Figure 6. 

The invasion curve.


Adapted from Invasive Plants and Animals Policy Framework, State of Victoria, Department of Primary Industries, 2010

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The University of Florida, the Florida Fish and Wildlife Conservation Commission, the United States Geological Survey, the United States Fish and Wildlife Service, and the South Florida Water Management District propose to expand a cooperative program to contain and reduce the tegu population. Program tasks include the following:

  • Locate and remove tegus in the occupied area using driving and walking surveys, camera traps, and live traps

  • Prevent expansion to new areas (including both public and private lands) via live traps, camera traps, and community outreach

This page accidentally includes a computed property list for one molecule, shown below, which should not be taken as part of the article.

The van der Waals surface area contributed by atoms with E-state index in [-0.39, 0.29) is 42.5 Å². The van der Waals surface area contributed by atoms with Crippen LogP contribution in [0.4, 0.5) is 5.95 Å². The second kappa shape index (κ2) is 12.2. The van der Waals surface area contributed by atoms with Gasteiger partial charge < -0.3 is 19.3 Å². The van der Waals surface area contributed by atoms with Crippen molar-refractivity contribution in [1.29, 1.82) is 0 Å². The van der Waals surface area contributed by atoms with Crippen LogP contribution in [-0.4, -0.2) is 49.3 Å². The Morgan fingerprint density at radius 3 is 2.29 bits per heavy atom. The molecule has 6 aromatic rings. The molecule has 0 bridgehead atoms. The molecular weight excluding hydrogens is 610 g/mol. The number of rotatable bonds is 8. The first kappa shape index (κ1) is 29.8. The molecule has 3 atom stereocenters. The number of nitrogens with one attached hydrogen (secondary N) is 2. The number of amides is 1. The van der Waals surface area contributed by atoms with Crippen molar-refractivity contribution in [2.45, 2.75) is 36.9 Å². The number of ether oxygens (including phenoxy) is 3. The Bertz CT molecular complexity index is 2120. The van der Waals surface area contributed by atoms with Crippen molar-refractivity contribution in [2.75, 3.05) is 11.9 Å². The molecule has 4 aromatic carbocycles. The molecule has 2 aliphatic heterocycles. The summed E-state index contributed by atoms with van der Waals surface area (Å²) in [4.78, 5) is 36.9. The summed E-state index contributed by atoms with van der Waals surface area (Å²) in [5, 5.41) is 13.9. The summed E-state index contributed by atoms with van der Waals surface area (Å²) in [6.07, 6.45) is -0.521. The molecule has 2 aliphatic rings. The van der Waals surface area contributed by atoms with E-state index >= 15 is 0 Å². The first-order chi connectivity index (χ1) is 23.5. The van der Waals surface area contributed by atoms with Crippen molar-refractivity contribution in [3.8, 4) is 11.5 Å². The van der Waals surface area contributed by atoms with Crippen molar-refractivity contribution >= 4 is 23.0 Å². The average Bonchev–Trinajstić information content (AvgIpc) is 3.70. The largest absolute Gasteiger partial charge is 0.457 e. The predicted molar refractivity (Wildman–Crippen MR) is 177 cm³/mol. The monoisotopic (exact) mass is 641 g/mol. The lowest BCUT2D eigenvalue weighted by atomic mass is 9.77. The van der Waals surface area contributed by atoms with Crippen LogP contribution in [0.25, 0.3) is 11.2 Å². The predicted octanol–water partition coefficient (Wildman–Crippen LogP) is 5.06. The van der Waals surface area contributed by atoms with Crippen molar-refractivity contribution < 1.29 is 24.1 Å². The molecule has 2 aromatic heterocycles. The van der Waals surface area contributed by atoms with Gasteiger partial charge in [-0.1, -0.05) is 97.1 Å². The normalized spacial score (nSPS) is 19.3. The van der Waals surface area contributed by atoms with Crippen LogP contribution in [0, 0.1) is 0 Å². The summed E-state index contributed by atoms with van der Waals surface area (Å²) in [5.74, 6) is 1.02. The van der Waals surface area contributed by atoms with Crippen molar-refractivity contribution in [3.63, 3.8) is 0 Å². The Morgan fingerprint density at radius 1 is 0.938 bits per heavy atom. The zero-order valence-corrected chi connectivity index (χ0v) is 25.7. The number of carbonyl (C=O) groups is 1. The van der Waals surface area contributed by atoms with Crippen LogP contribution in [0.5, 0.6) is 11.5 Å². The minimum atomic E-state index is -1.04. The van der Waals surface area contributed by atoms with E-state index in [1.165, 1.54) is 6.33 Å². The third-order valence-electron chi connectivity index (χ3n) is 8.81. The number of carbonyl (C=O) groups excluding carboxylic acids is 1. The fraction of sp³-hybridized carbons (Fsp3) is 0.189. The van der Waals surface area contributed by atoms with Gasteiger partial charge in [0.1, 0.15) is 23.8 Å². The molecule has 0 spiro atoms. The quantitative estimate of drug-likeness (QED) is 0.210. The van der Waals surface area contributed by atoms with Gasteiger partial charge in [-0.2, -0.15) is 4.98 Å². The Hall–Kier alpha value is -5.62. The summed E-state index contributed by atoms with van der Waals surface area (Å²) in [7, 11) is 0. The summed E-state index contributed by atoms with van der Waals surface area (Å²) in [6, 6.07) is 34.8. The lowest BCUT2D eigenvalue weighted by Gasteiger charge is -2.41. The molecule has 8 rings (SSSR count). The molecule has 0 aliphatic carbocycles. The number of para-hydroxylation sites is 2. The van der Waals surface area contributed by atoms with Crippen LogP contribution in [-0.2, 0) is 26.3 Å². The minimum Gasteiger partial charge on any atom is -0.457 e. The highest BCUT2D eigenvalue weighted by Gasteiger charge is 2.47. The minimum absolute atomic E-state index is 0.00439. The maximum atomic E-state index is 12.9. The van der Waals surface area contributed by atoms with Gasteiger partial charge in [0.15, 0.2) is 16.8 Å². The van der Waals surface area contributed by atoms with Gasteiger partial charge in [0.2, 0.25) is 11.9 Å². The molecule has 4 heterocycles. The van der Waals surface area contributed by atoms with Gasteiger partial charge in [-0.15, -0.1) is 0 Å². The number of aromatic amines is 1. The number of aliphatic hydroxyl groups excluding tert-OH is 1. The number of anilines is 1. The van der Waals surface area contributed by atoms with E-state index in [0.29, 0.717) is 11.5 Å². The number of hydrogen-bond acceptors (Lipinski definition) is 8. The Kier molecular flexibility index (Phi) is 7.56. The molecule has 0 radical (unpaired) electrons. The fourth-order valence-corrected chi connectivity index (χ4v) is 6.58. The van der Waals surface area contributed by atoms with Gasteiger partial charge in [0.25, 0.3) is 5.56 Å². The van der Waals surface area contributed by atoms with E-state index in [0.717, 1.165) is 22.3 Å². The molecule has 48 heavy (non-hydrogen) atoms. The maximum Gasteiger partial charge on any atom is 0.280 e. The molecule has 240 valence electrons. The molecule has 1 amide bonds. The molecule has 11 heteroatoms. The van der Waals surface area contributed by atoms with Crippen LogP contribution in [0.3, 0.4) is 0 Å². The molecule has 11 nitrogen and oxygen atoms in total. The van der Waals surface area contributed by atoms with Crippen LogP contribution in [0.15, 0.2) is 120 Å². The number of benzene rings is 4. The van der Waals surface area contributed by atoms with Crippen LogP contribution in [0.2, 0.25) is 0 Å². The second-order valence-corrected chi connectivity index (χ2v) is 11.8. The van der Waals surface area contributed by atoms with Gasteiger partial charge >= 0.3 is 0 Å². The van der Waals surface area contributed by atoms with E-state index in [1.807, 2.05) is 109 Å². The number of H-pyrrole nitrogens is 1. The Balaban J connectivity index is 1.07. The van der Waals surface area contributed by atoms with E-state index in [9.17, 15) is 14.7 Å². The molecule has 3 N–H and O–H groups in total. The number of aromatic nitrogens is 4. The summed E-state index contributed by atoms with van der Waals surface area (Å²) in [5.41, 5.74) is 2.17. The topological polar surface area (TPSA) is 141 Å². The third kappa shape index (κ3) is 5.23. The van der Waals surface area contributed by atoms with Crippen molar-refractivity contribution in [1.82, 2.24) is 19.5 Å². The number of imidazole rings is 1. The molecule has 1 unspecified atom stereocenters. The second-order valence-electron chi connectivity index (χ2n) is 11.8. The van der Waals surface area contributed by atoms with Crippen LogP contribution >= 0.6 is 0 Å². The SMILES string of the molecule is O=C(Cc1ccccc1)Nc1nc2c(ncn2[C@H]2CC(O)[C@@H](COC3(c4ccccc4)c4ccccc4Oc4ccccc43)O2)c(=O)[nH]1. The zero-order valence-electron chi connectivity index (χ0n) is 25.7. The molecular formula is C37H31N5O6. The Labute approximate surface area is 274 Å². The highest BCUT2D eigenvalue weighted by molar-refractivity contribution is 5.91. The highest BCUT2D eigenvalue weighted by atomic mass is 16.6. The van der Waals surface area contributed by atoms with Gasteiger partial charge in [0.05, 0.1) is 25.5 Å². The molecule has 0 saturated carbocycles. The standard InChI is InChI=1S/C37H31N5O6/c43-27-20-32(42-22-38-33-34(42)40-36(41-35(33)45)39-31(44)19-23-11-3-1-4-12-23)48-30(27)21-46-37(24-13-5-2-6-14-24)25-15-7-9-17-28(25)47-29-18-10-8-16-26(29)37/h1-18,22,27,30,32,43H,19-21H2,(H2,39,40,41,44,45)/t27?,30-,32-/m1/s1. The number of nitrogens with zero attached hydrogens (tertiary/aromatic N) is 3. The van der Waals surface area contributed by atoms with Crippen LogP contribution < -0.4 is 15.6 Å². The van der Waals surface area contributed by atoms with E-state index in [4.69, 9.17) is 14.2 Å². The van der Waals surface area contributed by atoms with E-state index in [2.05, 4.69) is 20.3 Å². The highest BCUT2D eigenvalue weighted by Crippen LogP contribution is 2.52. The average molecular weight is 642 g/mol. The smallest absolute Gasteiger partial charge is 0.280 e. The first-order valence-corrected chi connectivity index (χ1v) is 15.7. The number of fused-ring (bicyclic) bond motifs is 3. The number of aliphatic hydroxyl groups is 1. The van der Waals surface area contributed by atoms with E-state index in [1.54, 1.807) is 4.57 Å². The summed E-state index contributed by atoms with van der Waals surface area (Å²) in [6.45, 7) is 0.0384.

• Develop and validate new control tool technology by optimizing trap design and conducting a trap trial to evaluate cost effectiveness

  • Use radio telemetry to understand how tegus move through the landscape; apply results to enhance removal of tegus

By acting now, we increase the chance that we will succeed in reducing the harm invasive tegus cause to native wildlife. Preventing their spread will be less expensive and more effective than attempting to remove an established population later.


Harvey, M. B., G. N. Ugueto, and R. L. Gutberlet, Jr. 2012. “Review of Teiid morphology with a revised taxonomy and phylogeny of the Teiidae (Lepidosauria: Squamata).” Zootaxa 3459:1–156.

Klug, P. E., R. N. Reed, F. J. Mazzotti, M. A. McEachern, J. J. Vinci, K. K. Craven, and A. A. Yackel Adams. 2015. “The influence of disturbed habitat on the spatial ecology of Argentine black and white tegu (Tupinambis merianae), a recent invader in the Everglades ecosystem (Florida, USA).” Biological Invasions 17:1785–1797.